Fisk Jubilee Singers to bring music and a message
Published: Wednesday, March 20, 2013
Updated: Wednesday, March 20, 2013 22:03
Since 1871, Fisk Jubilee Singers have been on a mission to share the art form of Negro spirituals, making music for kings, queens and presidents, as well as the common folk around the globe. But equally important as the music is the message, says Dr. Paul T. Kwami, director of the a cappella group.
“The message is that there are beautiful things in the world and music is one of the sources of this beauty,” says Kwami, a native of Ghana who was a Fisk Jubilee singer himself in the 1980s. “As we study and perform music, we discover this beauty and share it with others. This may take the form of encouragement, expression of love, expression of our faith in God and the knowledge of our responsibility in sharing our gifts with other people for the good of the world. Music gives us more than just entertainment.”
Fisk Jubilee Singers will share this traditional music and its messages of hope and love at East Tennessee State University on March 26 at 7:30 p.m. in Martha Street Culp Auditorium. The 16-member ensemble will be joined by the David Crockett Madrigal Singers on four pieces, and under the direction of DCHS Choral Director Kelly Sams, the high school chorus will perform four pieces from the Madrigals’ repertoire. To help prepare the 20 Madrigal Singers and teach them this special style of singing, Kwami has made three visits to Crockett High School, one in January, February and March.
The program for the March 26 performance will include pieces by well-known African-American arrangers such as Moses Hogan, Undine S. Moore, Jester Hairston, John W. Work III and William Dawson, as well as one of Kwami’s own arrangements. Spirituals will include “Soon-Ah Will Be Done,” “Ain A That Good News,” “Poor Man Laz-rus,” “Nobody Knows the Trouble I See” and “The Battle of Jericho.”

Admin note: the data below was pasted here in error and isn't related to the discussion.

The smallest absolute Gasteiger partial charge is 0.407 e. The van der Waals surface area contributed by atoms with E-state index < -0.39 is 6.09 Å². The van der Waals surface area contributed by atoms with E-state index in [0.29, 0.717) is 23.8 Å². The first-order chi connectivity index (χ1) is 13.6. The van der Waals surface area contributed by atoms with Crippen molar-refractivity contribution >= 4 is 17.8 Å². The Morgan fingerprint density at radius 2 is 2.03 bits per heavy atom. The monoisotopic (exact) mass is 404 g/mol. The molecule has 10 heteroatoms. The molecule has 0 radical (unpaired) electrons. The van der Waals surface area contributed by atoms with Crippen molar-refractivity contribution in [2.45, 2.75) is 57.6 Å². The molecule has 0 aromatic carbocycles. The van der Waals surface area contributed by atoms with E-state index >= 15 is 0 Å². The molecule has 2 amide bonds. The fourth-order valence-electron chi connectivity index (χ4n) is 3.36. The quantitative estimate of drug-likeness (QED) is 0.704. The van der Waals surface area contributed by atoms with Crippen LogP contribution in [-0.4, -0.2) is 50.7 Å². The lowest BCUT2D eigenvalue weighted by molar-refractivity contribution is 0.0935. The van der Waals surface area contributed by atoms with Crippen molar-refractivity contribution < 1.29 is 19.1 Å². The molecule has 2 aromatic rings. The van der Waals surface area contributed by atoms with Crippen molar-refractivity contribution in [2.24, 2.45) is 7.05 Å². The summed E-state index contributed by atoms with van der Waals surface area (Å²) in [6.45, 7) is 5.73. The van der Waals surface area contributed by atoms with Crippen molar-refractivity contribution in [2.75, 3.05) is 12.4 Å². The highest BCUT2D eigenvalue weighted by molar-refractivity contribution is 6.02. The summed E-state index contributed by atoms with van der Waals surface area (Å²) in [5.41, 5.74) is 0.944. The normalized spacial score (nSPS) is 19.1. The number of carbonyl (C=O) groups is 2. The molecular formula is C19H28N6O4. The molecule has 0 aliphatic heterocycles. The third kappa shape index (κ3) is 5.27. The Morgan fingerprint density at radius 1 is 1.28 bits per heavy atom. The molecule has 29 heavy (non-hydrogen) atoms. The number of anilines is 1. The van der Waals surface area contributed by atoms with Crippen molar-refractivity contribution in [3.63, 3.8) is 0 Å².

Stressing the importance of such music in global and arts culture is also part of the focus of Kwami’s educational gift to these area students, and critical to that education is “understanding,” he says.
“One thing I am very particular about is having an understanding of the music that is being performed, that is, the message of the song that is being performed,” Kwami says. “Without an understanding, the performer cannot effectively share the message. When my students sing with understanding, it helps the emotion and emotion is a very important part of music when it is performed and then it affects the audience …
“Once they understand what we are singing about, it speaks to them, and therefore they understand it and have fun with it. I know that some people may not agree with me, but I have come to realize that Negro spirituals today can be used to achieve some beautiful things and if you ask my students, they will tell you it is true. I know the benefit of understanding what the songs mean today.”
The benefits of the community collaboration, Sams says, will last much longer than the end of spring term. “These students and I are participating in a musical opportunity that we will remember all our lives,” says the Milligan College master of education.
“I still can’t believe we were chosen to participate in this project! I can already see improvement in their musicality in the short time Dr. Kwami has worked with them. They’re paying attention to the details and expressing the music with such emotion.
“We’re also being introduced to a genre of music in a way that I would never have been able to fully communicate to them without this opportunity. They’re experiencing the collaboration firsthand with such a remarkable musician … Having the opportunity to sing with such a prestigious group as the Fisk Jubilee Singers is an incredible opportunity for all of us.”
Enhancing student experiences is one of the missions integral to the way funding was established for the Mary B. Martin School of the Arts, says its Director Anita DeAngelis.
“At a time when funding for education is diminishing somewhat — yet we know how important it is — it is wonderful to have someone in our community say, ‘It is important for me to see these kinds of activities in our schools,’ ” DeAngelis says. “It’s a good opportunity for our local students to come in direct contact with an artists’ organization and perform with them. It’s going to be great fun to see what happens.”
In addition to the message and music, the Jubilee Singers are also sharing a rich tradition, not only of spirituals but also of their own ensemble and historic school in Nashville.